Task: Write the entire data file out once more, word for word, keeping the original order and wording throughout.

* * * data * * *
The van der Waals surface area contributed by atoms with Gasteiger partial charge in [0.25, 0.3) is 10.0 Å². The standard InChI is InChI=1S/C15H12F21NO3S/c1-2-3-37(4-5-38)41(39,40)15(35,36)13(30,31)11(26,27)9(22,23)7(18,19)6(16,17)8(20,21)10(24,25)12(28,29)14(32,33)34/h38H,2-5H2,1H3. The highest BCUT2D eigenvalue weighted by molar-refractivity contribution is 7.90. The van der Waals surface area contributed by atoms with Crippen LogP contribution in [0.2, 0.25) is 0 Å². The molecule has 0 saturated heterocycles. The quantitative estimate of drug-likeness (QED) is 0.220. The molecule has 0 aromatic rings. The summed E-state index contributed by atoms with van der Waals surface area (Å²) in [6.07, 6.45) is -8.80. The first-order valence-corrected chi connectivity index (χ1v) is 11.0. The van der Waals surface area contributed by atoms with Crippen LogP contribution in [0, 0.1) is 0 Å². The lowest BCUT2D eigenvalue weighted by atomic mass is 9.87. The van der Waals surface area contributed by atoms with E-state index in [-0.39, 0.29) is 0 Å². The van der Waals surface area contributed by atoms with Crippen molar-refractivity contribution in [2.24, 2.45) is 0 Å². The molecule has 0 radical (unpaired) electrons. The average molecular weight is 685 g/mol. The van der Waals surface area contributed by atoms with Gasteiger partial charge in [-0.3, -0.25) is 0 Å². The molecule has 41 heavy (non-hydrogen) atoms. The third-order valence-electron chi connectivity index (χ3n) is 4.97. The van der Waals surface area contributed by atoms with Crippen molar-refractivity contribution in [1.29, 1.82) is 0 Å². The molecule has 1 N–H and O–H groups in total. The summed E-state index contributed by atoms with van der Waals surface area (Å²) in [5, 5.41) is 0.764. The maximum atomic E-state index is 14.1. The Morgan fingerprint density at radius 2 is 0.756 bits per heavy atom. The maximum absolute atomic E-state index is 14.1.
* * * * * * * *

The van der Waals surface area contributed by atoms with Gasteiger partial charge in [0.25, 0.3) is 10.0 Å². The standard InChI is InChI=1S/C15H12F21NO3S/c1-2-3-37(4-5-38)41(39,40)15(35,36)13(30,31)11(26,27)9(22,23)7(18,19)6(16,17)8(20,21)10(24,25)12(28,29)14(32,33)34/h38H,2-5H2,1H3. The highest BCUT2D eigenvalue weighted by molar-refractivity contribution is 7.90. The van der Waals surface area contributed by atoms with Crippen LogP contribution in [0.2, 0.25) is 0 Å². The molecule has 0 saturated heterocycles. The quantitative estimate of drug-likeness (QED) is 0.220. The molecule has 0 aromatic rings. The summed E-state index contributed by atoms with van der Waals surface area (Å²) in [6.07, 6.45) is -8.80. The first-order valence-corrected chi connectivity index (χ1v) is 11.0. The van der Waals surface area contributed by atoms with Crippen LogP contribution in [0, 0.1) is 0 Å². The lowest BCUT2D eigenvalue weighted by atomic mass is 9.87. The van der Waals surface area contributed by atoms with E-state index in [-0.39, 0.29) is 0 Å². The van der Waals surface area contributed by atoms with Crippen molar-refractivity contribution in [2.24, 2.45) is 0 Å². The molecule has 0 radical (unpaired) electrons. The average molecular weight is 685 g/mol. The van der Waals surface area contributed by atoms with Gasteiger partial charge in [-0.3, -0.25) is 0 Å². The molecule has 41 heavy (non-hydrogen) atoms. The third-order valence-electron chi connectivity index (χ3n) is 4.97. The van der Waals surface area contributed by atoms with Crippen molar-refractivity contribution in [1.29, 1.82) is 0 Å². The molecule has 1 N–H and O–H groups in total. The summed E-state index contributed by atoms with van der Waals surface area (Å²) in [5, 5.41) is 0.764. The maximum atomic E-state index is 14.1. The Morgan fingerprint density at radius 2 is 0.756 bits per heavy atom. The maximum absolute atomic E-state index is 14.1.